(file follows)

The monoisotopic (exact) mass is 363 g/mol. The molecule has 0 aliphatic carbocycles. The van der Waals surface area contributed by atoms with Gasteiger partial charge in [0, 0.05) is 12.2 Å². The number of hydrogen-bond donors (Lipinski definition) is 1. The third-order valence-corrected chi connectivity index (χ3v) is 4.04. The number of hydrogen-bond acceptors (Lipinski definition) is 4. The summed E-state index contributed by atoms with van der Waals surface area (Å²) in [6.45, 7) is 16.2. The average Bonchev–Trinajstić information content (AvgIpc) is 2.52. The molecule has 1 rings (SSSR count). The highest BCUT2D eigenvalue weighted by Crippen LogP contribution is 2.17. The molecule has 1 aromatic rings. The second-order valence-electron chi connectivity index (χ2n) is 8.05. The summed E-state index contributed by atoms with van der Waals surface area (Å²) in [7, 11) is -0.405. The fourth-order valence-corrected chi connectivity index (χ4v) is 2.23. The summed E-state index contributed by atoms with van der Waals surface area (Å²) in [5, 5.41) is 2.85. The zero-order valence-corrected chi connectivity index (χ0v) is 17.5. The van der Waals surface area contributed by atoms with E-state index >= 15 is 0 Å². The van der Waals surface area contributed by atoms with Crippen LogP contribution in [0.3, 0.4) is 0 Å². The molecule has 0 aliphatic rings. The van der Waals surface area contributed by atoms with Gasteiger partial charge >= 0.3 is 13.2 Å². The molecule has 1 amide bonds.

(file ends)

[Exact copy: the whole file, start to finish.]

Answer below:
The monoisotopic (exact) mass is 363 g/mol. The molecule has 0 aliphatic carbocycles. The van der Waals surface area contributed by atoms with Gasteiger partial charge in [0, 0.05) is 12.2 Å². The number of hydrogen-bond donors (Lipinski definition) is 1. The third-order valence-corrected chi connectivity index (χ3v) is 4.04. The number of hydrogen-bond acceptors (Lipinski definition) is 4. The summed E-state index contributed by atoms with van der Waals surface area (Å²) in [6.45, 7) is 16.2. The average Bonchev–Trinajstić information content (AvgIpc) is 2.52. The molecule has 1 rings (SSSR count). The highest BCUT2D eigenvalue weighted by Crippen LogP contribution is 2.17. The molecule has 1 aromatic rings. The second-order valence-electron chi connectivity index (χ2n) is 8.05. The summed E-state index contributed by atoms with van der Waals surface area (Å²) in [7, 11) is -0.405. The fourth-order valence-corrected chi connectivity index (χ4v) is 2.23. The summed E-state index contributed by atoms with van der Waals surface area (Å²) in [5, 5.41) is 2.85. The zero-order valence-corrected chi connectivity index (χ0v) is 17.5. The van der Waals surface area contributed by atoms with E-state index >= 15 is 0 Å². The van der Waals surface area contributed by atoms with Crippen LogP contribution in [0.3, 0.4) is 0 Å². The molecule has 0 aliphatic rings. The van der Waals surface area contributed by atoms with Gasteiger partial charge >= 0.3 is 13.2 Å². The molecule has 1 amide bonds.